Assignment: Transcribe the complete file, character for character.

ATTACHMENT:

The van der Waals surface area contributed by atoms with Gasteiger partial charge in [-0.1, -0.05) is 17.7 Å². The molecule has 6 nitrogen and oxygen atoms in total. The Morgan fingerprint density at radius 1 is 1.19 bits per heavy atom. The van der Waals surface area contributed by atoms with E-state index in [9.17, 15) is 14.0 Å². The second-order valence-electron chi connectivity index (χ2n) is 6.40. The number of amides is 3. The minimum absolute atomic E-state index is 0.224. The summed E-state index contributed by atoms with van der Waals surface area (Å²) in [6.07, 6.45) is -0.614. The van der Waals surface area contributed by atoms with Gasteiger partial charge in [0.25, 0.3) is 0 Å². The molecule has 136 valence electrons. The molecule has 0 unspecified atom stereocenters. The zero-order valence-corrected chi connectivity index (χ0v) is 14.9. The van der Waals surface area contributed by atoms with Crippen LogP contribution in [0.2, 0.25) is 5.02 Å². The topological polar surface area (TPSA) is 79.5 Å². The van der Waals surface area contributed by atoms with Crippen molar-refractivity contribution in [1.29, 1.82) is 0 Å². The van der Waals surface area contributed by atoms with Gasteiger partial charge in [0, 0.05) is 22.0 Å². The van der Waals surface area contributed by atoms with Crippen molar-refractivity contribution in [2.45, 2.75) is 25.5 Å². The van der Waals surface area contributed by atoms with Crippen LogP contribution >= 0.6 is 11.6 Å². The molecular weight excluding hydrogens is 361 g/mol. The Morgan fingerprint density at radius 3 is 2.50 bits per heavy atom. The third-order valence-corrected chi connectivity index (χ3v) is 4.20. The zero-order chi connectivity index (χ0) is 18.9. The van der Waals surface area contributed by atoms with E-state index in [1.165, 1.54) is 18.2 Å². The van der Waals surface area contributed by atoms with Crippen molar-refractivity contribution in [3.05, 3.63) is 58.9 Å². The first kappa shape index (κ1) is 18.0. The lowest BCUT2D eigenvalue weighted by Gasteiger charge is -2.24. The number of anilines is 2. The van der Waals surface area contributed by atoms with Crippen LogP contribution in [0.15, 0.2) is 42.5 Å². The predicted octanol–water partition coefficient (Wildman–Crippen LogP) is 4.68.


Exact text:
The van der Waals surface area contributed by atoms with Gasteiger partial charge in [-0.1, -0.05) is 17.7 Å². The molecule has 6 nitrogen and oxygen atoms in total. The Morgan fingerprint density at radius 1 is 1.19 bits per heavy atom. The van der Waals surface area contributed by atoms with E-state index in [9.17, 15) is 14.0 Å². The second-order valence-electron chi connectivity index (χ2n) is 6.40. The number of amides is 3. The minimum absolute atomic E-state index is 0.224. The summed E-state index contributed by atoms with van der Waals surface area (Å²) in [6.07, 6.45) is -0.614. The van der Waals surface area contributed by atoms with Gasteiger partial charge in [0.25, 0.3) is 0 Å². The molecule has 136 valence electrons. The molecule has 0 unspecified atom stereocenters. The zero-order valence-corrected chi connectivity index (χ0v) is 14.9. The van der Waals surface area contributed by atoms with Crippen LogP contribution in [0.2, 0.25) is 5.02 Å². The topological polar surface area (TPSA) is 79.5 Å². The van der Waals surface area contributed by atoms with Crippen molar-refractivity contribution in [1.29, 1.82) is 0 Å². The van der Waals surface area contributed by atoms with Gasteiger partial charge in [0, 0.05) is 22.0 Å². The van der Waals surface area contributed by atoms with Crippen molar-refractivity contribution in [2.45, 2.75) is 25.5 Å². The van der Waals surface area contributed by atoms with Crippen LogP contribution >= 0.6 is 11.6 Å². The molecular weight excluding hydrogens is 361 g/mol. The Morgan fingerprint density at radius 3 is 2.50 bits per heavy atom. The third-order valence-corrected chi connectivity index (χ3v) is 4.20. The zero-order chi connectivity index (χ0) is 18.9. The van der Waals surface area contributed by atoms with E-state index in [1.165, 1.54) is 18.2 Å². The van der Waals surface area contributed by atoms with Crippen molar-refractivity contribution in [3.05, 3.63) is 58.9 Å². The first kappa shape index (κ1) is 18.0. The lowest BCUT2D eigenvalue weighted by Gasteiger charge is -2.24. The number of anilines is 2. The van der Waals surface area contributed by atoms with Crippen LogP contribution in [0.15, 0.2) is 42.5 Å². The predicted octanol–water partition coefficient (Wildman–Crippen LogP) is 4.68.